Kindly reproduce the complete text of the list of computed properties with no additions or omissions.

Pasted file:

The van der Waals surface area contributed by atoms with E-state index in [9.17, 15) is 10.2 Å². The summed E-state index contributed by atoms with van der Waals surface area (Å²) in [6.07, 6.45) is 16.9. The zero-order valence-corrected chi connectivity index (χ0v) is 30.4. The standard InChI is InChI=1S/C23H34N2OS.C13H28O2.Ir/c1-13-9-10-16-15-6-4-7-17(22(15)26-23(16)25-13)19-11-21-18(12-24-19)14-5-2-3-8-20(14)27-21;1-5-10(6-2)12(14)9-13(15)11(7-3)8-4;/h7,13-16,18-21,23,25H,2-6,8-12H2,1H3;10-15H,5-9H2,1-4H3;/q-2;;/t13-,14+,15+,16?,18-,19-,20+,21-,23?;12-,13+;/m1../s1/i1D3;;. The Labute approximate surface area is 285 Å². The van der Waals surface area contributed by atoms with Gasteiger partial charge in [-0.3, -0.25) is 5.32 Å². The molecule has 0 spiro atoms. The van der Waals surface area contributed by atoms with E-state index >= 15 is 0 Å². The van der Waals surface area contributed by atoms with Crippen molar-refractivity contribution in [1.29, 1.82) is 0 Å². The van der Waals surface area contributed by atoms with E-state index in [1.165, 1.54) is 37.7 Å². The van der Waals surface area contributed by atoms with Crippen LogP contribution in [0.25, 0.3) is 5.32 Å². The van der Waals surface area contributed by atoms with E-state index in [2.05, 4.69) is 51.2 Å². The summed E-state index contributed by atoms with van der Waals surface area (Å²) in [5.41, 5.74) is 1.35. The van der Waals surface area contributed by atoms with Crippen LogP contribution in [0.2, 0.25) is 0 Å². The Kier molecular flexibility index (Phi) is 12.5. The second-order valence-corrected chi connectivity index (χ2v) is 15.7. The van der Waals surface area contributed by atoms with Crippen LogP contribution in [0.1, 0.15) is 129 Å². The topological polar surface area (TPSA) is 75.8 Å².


The van der Waals surface area contributed by atoms with E-state index in [9.17, 15) is 10.2 Å². The summed E-state index contributed by atoms with van der Waals surface area (Å²) in [6.07, 6.45) is 16.9. The zero-order valence-corrected chi connectivity index (χ0v) is 30.4. The standard InChI is InChI=1S/C23H34N2OS.C13H28O2.Ir/c1-13-9-10-16-15-6-4-7-17(22(15)26-23(16)25-13)19-11-21-18(12-24-19)14-5-2-3-8-20(14)27-21;1-5-10(6-2)12(14)9-13(15)11(7-3)8-4;/h7,13-16,18-21,23,25H,2-6,8-12H2,1H3;10-15H,5-9H2,1-4H3;/q-2;;/t13-,14+,15+,16?,18-,19-,20+,21-,23?;12-,13+;/m1../s1/i1D3;;. The Labute approximate surface area is 285 Å². The van der Waals surface area contributed by atoms with Gasteiger partial charge in [-0.3, -0.25) is 5.32 Å². The molecule has 0 spiro atoms. The van der Waals surface area contributed by atoms with E-state index >= 15 is 0 Å². The van der Waals surface area contributed by atoms with Crippen molar-refractivity contribution in [1.29, 1.82) is 0 Å². The van der Waals surface area contributed by atoms with E-state index in [1.165, 1.54) is 37.7 Å². The van der Waals surface area contributed by atoms with Crippen LogP contribution in [0.25, 0.3) is 5.32 Å². The van der Waals surface area contributed by atoms with E-state index in [2.05, 4.69) is 51.2 Å². The summed E-state index contributed by atoms with van der Waals surface area (Å²) in [5.41, 5.74) is 1.35. The van der Waals surface area contributed by atoms with Crippen LogP contribution in [0.2, 0.25) is 0 Å². The Kier molecular flexibility index (Phi) is 12.5. The second-order valence-corrected chi connectivity index (χ2v) is 15.7. The van der Waals surface area contributed by atoms with Crippen LogP contribution in [0.1, 0.15) is 129 Å². The topological polar surface area (TPSA) is 75.8 Å².